OKLAHOMA CITY — LSU’s fire-and-ice pitching duo of Brittany Mack and Rachele Fico comes complete with sidekicks.
When Mack takes the field and starts strutting and fist-pumping around the circle, she has Lauren Houston doing the same from behind the plate. For Fico’s intense, business-like demeanor, there’s Morgan Russell.
The pairs have forged partnerships that provide an added bonus to the Tigers’ two-headed pitching attack: two experienced catchers — a boost that gains importance in a tense postseason that brings little margin for error or time to rest.
“It’s definitely an advantage, especially in a two-games-in-one-day scenario,” LSU coach Beth Torina said. “Even playing multiple days, we always know we have fresh legs to put back there. They’ve fallen into this routine, and I really think they’ve started working so well together like that.”
Russell has caught each of Fico’s last 14 starts, while Houston has donned the mask eight of the last 11 times Mack started inside the circle, building a level of comfort from matches of demeanor and skill.
Mack and Houston are the more animated group. Houston has lost her voice during both of the Tigers’ postseason series, and she’s prone to jumping on her pitcher after big wins. Also, Torina said Houston’s ability to consistently block balls in the dirt complements Mack’s tendency to throw low.
On the other side, Russell helps Fico channel the more reserved focus that has led her to a career season and the nation’s best earned run average.
And both catchers are happy to share the plate.
“It’s actually really nice,” Russell said. “If I catch a game and am really tired, I know I have Lauren Houston to help me out, and not a lot of teams have that. I felt bad for the Missouri catcher. She had to catch a 12-inning game, and then another game right after.”
Russell and Houston traded off those two games on Sunday.
In the first, Houston ran down an overzealous base-runner between third and home, pump-faked a throw and made a tag that knocked Missouri’s Brianna Corwin to the ground and helped preserve a 1-1 tie that lasted into the 12th inning.
In the finale, Russell blocked the plate perfectly and tagged out Corrin Genovese to end a Missouri scoring threat. The two collided, and Russell spiked the ball on her way off the field.
Both moments drew loud protests from the home team and fans, but neither looked malicious.
“Morgan and I aren’t the smallest people in the world, so we’re going to have some power behind the things we do,” Houston said. “We just wanted to be here so bad and go to the World Series so bad, I think it was just an adrenaline thing. We just stop at nothing to keep runs from scoring.”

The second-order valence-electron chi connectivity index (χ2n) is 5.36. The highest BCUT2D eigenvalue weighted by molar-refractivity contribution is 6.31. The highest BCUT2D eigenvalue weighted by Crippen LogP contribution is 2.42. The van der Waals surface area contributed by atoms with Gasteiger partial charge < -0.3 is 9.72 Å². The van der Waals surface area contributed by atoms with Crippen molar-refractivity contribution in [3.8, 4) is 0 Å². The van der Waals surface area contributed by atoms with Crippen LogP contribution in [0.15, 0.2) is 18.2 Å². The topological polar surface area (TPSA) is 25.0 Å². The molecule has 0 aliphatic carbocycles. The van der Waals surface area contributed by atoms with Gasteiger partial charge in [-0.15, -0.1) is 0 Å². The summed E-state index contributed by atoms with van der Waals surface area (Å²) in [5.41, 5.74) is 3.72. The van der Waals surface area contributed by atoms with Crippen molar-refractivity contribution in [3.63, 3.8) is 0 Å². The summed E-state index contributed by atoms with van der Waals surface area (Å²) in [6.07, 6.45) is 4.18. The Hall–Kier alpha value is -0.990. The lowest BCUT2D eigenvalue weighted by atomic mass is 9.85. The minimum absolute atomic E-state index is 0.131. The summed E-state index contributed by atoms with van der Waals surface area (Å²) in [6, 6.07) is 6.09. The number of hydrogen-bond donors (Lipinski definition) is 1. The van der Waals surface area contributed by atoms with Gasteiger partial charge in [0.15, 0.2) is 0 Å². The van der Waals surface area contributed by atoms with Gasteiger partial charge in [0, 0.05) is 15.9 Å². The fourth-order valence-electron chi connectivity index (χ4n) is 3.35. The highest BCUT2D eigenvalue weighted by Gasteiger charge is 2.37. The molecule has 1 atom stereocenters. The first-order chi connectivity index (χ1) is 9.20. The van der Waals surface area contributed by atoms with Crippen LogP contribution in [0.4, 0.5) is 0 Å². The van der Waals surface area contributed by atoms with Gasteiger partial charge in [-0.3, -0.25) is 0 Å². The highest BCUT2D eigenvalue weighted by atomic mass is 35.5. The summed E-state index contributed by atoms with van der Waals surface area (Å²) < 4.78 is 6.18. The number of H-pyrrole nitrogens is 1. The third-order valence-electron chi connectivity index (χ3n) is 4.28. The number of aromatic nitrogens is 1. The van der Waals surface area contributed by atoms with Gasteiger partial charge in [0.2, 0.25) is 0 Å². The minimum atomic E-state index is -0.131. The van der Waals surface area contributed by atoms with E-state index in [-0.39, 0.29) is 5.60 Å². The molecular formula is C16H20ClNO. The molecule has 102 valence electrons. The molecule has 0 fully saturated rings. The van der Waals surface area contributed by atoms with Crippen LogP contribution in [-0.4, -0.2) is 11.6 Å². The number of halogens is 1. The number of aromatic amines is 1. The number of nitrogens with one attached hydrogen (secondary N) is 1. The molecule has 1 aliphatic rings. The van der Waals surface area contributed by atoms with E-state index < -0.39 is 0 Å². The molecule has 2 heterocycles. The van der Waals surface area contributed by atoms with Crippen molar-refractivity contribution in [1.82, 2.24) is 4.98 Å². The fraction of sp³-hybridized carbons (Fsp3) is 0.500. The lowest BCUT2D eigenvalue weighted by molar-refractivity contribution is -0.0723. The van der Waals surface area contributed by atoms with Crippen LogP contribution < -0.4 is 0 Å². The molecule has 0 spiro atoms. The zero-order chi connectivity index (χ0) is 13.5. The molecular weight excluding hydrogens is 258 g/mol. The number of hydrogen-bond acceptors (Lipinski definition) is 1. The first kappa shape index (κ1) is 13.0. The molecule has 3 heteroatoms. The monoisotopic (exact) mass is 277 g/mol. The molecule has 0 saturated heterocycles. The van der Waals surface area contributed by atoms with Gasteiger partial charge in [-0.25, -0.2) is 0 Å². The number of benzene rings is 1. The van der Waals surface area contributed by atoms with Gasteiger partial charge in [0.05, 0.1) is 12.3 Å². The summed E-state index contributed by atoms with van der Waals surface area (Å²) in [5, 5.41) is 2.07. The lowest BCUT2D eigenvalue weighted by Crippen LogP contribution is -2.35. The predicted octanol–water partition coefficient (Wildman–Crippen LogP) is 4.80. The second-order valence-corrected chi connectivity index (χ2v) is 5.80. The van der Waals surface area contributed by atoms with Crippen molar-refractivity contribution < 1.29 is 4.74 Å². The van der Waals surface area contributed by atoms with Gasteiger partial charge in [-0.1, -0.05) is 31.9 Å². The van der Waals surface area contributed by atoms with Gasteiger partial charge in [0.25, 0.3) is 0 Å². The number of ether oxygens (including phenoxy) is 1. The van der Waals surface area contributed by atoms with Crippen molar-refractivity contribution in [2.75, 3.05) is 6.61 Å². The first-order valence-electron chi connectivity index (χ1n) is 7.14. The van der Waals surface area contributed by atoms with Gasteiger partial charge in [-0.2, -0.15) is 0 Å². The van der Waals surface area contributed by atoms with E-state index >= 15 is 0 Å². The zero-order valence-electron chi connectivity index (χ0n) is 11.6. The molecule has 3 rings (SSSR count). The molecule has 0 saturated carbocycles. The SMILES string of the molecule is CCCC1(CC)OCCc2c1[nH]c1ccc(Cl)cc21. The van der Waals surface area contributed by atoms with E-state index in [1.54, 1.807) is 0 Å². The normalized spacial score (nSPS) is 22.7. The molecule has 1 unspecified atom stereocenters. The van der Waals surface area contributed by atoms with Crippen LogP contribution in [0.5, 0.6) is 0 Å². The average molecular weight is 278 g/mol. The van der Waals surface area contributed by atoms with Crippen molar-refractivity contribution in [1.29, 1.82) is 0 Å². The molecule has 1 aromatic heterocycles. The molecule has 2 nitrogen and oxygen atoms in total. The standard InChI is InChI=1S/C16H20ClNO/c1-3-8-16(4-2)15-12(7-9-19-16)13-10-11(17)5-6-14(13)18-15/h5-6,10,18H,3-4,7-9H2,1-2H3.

And Russell’s spike may have paid bigger dividends.
She came up to bat in the bottom half of that inning, was pegged in the back and went on to score the go-ahead run.
“I had a feeling it was (coming),” Russell said. “Most pitchers, if anything rambunctious happens to their player, they’re going to do something back. I was happy, because they paid for it in the end.”
Neither Russell (.176 batting average, nine RBIs, four runs) nor Houston (.226, five RBIs, 10 runs) boast gaudy offensive numbers — but what LSU player does?
For a team that has seen five of its seven postseason games decided by two runs or fewer, doing the little things right makes a big difference.
“We’re in every single play, and we could be a game-changer,” Russell said. “If we let a passed ball go by, we could lose the game. If we don’t tag people out, we could lose the game. We know we have to be tough.”
Torina said the pair is also the most vocal in practice, setting the tone and pushing their teammates to work harder. That includes each other, as both characterized their relationship as friends looking to lend a hand to one another.
That was perhaps best shown during a doubleheader at No. 2 Florida on April 24. Russell presided over the first game, a 2-1 extra-inning loss that denied LSU its first win at UF in seven years.
Afterward, Torina said Russell, a senior, walked over to Houston and said, “You have to do this for me. I’m never going to get to play here again, and I’m never going to win here.”
Houston’s first at-bat came in the second inning, and she ripped a two-out, RBI single. Immediately afterward, she looked into the dugout, pointed at Russell and yelled, “That’s for you.”
The Tigers won, 1-0, in what Torina calls “one of the coolest moments of the year.”
And it’s a moment she’ll hope to see reproduced this week at the Women’s College World Series: two catchers working with two great pitchers, and motivating each other to do just enough to win.